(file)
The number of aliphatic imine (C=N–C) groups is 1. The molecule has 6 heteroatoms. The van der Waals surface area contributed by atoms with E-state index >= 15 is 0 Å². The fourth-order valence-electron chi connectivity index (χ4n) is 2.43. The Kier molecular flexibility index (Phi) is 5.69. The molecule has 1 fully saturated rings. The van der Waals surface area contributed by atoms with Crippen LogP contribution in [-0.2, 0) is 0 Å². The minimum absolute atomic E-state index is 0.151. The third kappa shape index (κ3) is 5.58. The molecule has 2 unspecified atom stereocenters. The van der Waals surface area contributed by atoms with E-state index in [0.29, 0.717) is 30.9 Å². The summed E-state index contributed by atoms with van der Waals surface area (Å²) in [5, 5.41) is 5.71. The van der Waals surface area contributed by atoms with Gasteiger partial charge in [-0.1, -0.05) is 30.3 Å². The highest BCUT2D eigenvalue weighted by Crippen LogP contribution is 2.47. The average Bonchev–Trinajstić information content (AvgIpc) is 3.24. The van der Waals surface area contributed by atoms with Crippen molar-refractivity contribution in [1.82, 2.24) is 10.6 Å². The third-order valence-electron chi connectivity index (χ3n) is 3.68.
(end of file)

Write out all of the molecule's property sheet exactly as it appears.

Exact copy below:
The number of aliphatic imine (C=N–C) groups is 1. The molecule has 6 heteroatoms. The van der Waals surface area contributed by atoms with E-state index >= 15 is 0 Å². The fourth-order valence-electron chi connectivity index (χ4n) is 2.43. The Kier molecular flexibility index (Phi) is 5.69. The molecule has 1 fully saturated rings. The van der Waals surface area contributed by atoms with Crippen LogP contribution in [-0.2, 0) is 0 Å². The minimum absolute atomic E-state index is 0.151. The third kappa shape index (κ3) is 5.58. The molecule has 2 unspecified atom stereocenters. The van der Waals surface area contributed by atoms with E-state index in [0.29, 0.717) is 30.9 Å². The summed E-state index contributed by atoms with van der Waals surface area (Å²) in [5, 5.41) is 5.71. The van der Waals surface area contributed by atoms with Gasteiger partial charge in [-0.1, -0.05) is 30.3 Å². The highest BCUT2D eigenvalue weighted by Crippen LogP contribution is 2.47. The average Bonchev–Trinajstić information content (AvgIpc) is 3.24. The van der Waals surface area contributed by atoms with Crippen molar-refractivity contribution in [1.82, 2.24) is 10.6 Å². The third-order valence-electron chi connectivity index (χ3n) is 3.68.